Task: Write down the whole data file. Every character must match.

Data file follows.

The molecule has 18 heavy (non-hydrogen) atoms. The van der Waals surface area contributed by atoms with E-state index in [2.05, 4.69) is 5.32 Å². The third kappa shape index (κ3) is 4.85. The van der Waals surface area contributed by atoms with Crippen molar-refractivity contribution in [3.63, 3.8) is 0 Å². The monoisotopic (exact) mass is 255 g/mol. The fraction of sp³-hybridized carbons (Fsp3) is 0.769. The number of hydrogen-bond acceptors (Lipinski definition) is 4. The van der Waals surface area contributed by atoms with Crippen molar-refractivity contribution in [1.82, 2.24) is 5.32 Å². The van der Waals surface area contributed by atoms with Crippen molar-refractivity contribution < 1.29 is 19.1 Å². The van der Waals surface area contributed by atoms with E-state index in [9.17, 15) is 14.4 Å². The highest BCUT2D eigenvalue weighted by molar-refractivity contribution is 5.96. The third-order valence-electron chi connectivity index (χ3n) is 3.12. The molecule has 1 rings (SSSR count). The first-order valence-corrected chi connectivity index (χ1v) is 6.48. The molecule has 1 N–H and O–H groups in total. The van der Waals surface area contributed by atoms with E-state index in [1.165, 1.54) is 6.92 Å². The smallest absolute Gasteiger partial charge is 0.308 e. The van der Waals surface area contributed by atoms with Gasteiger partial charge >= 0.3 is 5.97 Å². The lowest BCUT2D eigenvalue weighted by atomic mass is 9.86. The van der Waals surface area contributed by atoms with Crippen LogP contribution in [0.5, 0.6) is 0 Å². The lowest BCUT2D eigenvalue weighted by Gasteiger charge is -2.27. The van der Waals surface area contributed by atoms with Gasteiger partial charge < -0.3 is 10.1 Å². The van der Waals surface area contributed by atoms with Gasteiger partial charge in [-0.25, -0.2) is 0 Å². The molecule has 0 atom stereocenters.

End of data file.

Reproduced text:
The molecule has 18 heavy (non-hydrogen) atoms. The van der Waals surface area contributed by atoms with E-state index in [2.05, 4.69) is 5.32 Å². The third kappa shape index (κ3) is 4.85. The van der Waals surface area contributed by atoms with Crippen molar-refractivity contribution in [3.63, 3.8) is 0 Å². The monoisotopic (exact) mass is 255 g/mol. The fraction of sp³-hybridized carbons (Fsp3) is 0.769. The number of hydrogen-bond acceptors (Lipinski definition) is 4. The van der Waals surface area contributed by atoms with Crippen molar-refractivity contribution in [1.82, 2.24) is 5.32 Å². The van der Waals surface area contributed by atoms with Crippen molar-refractivity contribution < 1.29 is 19.1 Å². The van der Waals surface area contributed by atoms with E-state index in [9.17, 15) is 14.4 Å². The highest BCUT2D eigenvalue weighted by molar-refractivity contribution is 5.96. The third-order valence-electron chi connectivity index (χ3n) is 3.12. The molecule has 1 rings (SSSR count). The first-order valence-corrected chi connectivity index (χ1v) is 6.48. The molecule has 1 N–H and O–H groups in total. The van der Waals surface area contributed by atoms with E-state index in [1.165, 1.54) is 6.92 Å². The smallest absolute Gasteiger partial charge is 0.308 e. The van der Waals surface area contributed by atoms with Gasteiger partial charge >= 0.3 is 5.97 Å². The lowest BCUT2D eigenvalue weighted by atomic mass is 9.86. The van der Waals surface area contributed by atoms with Crippen LogP contribution in [0.5, 0.6) is 0 Å². The lowest BCUT2D eigenvalue weighted by Gasteiger charge is -2.27. The van der Waals surface area contributed by atoms with Gasteiger partial charge < -0.3 is 10.1 Å². The van der Waals surface area contributed by atoms with Gasteiger partial charge in [-0.25, -0.2) is 0 Å². The molecule has 0 atom stereocenters.